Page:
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36 The Fox as Keener 21. There lived and dwelt this old man and old woman, and they had a daughter. Once she was eating some beans and dropped one on the ground. The bean grew and grew and grew, right up to the sky. The old man climbed up to the sky. When he got up there, he walked and walked about, taking everything in, admiring it all, and he said to himself, “I’ll bring the old woman up here. She’ll really enjoy it.” He climbed back down to earth, put the old woman in a sack, put the sack in his teeth, and started climbing back up. He climbed and climbed and got tired, and then he dropped the sack. He went back down ever so quickly, opened the sack, and looked: There lay the old woman, gritting her teeth and with her eyes popped out. The old man said,“Why are you laughing, old woman? Why are you baring your teeth?”Then he saw that she was dead, and he broke down in tears. So he went on living all by himself, in the midst of a wasteland. There was no one to keen for the old lady. So the old man took a sack with three pairs of white hens and set off to seek a keener. He saw a bear coming along, and he said, “Oh bear, keen for my old woman! I’ll give you two pairs of white hens.” The bear roared:“Oh you, my dearest granny! How sorry I am about you.”“No, you don’t know how to keen,” said the old man. And he went on further. He walked and walked and met a wolf. He got him to try keening, but the wolf didn’t know how to. He went on further and met a fox, and he got her to keen for a pair of little white hens. She started singing: “Tra-tra-la, Granny! The old man has killed you.” The peasant liked the song, and he got the fox to sing it a second, third, and even fourth time. But then! For the fourth time he was short a pair of hens. The old man said,“Fox, oh fox! I left the fourth pair of hens at home; come to my house.” The fox trailed along after him. They came home, and the old man took a sack and put in it a pair of dogs, and on top of it the fox’s six pairs of hens, and he gave it to the fox. The fox took it and ran off.A little later, she stopped next to a stump and said, “I’ll sit on this stump and eat a white hen.” She ate it and ran on. Then she sat down on another stump and ate a second hen, and then a third, The Fox as Keener h 37 fourth, fifth, and sixth. She opened the sack for the seventh time, and the dogs jumped out at her. Did that fox run! She ran and ran and hid beneath a hollow log.When she had hidden, she asked,“Ears, little ears! What have you been doing?” “We’ve been listening, listening so that the dogs won’t eat up the fox!” “Eyes, little eyes! What have you been doing?” “We’ve been watching, watching so that the dogs won’t eat up the fox!” “Legs, little legs! What have you been doing?” “We’ve been running and running so that the dogs won’t catch the fox.” “And you, bushy tail, what have you done?” “I’ve been getting caught up by the stumps, by the bushes, by the hollow logs so that the dogs will catch the fox and tear her to bits!” “Oh, you so and so. Take that, dogs, and eat my tail!” And she stuck out her tail, and the dogs grabbed her by the tail and pulled out the fox and tore her to bits! 22. An old man and old woman had been living and dwelling there. The old woman died. The old man was really sorry, and he went out to search for a keener. He met up with a bear. “Where are you going, old man?” “To look for a keener, my old woman has died.” “Hire me as keener.” The old man asked,“Do you know how to keen?” He started in: “M, m, m, and yeow!” The old man said,“You...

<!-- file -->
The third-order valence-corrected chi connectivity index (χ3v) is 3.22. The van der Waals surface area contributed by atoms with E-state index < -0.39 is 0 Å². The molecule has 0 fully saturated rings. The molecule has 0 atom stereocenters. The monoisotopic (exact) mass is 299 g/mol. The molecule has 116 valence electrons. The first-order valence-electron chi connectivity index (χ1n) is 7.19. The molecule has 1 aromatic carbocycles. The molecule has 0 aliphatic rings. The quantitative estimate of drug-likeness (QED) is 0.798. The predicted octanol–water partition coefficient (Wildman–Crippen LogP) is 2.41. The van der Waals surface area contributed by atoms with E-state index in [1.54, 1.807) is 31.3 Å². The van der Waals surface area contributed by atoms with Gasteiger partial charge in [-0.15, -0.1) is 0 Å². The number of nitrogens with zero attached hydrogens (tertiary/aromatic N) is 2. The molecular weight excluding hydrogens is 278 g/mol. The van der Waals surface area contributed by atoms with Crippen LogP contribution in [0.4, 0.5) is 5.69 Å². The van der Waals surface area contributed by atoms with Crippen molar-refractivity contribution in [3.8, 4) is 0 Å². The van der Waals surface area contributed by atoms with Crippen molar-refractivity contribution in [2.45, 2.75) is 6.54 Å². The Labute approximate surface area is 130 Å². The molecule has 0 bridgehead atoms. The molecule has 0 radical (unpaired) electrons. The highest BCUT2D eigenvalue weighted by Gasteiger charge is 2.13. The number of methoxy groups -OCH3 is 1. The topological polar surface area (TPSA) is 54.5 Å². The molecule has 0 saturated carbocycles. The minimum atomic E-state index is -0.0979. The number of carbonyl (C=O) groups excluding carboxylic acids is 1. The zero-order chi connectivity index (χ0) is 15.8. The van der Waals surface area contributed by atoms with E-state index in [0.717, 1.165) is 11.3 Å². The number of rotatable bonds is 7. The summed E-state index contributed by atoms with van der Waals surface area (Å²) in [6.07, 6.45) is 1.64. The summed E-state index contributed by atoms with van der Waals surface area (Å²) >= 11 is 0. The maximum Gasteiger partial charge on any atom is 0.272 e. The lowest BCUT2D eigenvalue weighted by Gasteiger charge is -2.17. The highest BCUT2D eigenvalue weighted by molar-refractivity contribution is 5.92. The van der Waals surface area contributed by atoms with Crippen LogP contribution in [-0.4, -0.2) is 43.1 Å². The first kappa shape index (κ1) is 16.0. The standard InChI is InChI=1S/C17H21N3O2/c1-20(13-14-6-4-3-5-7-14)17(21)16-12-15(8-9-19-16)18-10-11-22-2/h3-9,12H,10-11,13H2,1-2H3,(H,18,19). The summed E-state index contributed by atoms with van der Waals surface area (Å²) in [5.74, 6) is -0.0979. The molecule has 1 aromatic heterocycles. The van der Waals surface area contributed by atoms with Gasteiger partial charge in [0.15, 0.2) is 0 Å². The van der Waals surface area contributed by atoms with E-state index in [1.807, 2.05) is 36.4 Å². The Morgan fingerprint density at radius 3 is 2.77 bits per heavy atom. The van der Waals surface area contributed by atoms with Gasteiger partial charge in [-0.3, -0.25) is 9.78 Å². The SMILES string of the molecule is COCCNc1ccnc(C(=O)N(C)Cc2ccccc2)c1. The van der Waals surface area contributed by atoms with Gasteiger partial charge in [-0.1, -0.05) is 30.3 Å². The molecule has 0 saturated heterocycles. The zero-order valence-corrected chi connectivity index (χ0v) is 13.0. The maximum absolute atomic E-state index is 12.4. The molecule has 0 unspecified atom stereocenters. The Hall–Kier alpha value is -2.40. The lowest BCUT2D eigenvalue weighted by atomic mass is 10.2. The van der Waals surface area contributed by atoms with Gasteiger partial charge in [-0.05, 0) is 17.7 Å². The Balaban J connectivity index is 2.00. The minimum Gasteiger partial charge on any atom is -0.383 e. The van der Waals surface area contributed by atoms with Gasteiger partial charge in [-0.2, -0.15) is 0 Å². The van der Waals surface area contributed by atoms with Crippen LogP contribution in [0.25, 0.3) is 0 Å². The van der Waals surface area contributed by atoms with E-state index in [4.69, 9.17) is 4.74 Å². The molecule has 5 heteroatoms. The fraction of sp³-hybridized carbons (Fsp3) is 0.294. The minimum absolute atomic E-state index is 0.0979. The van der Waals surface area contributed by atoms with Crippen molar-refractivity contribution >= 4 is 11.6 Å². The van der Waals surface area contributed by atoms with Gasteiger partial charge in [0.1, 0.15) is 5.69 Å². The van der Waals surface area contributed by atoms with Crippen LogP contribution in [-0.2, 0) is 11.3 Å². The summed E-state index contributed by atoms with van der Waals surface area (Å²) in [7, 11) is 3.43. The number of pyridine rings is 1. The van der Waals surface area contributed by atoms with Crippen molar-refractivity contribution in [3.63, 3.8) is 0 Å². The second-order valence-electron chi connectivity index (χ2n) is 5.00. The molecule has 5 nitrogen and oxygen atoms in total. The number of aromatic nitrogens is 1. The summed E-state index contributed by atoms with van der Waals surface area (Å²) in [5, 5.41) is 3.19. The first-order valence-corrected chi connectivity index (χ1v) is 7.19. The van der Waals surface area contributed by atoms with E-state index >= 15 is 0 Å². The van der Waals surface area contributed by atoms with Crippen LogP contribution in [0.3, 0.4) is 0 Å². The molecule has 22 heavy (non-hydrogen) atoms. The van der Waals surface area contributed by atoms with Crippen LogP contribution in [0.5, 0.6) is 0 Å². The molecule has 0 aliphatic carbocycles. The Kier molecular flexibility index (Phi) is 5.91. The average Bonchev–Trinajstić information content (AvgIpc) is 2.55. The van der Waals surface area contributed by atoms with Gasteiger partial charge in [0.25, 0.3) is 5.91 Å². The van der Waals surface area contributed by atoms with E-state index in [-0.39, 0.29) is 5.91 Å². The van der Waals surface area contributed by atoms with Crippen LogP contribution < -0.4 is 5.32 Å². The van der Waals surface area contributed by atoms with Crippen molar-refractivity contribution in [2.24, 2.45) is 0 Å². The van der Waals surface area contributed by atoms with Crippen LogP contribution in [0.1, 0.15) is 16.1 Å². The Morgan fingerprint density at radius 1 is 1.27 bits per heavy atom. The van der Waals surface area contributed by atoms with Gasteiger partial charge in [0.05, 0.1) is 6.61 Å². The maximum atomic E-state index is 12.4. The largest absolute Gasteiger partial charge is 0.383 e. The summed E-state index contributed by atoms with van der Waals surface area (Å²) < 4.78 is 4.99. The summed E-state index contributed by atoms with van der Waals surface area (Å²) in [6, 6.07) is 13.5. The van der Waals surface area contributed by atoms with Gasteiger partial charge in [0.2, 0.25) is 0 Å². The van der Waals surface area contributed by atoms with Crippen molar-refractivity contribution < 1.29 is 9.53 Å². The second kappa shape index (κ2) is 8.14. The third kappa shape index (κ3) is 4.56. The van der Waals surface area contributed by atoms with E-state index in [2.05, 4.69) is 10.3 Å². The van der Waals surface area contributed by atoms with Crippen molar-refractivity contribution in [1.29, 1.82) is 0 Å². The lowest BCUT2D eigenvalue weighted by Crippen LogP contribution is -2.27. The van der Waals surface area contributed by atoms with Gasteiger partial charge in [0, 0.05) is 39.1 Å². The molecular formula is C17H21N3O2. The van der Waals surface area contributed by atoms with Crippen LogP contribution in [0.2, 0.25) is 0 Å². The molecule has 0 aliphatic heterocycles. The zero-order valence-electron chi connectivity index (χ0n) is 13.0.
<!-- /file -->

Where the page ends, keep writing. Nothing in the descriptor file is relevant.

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Additional Information

ISBN
9781626740549
Related ISBN
9781628460933
MARC Record
OCLC
878813021
Pages
560
Launched on MUSE
2015-01-01
Language
English
Open Access
No
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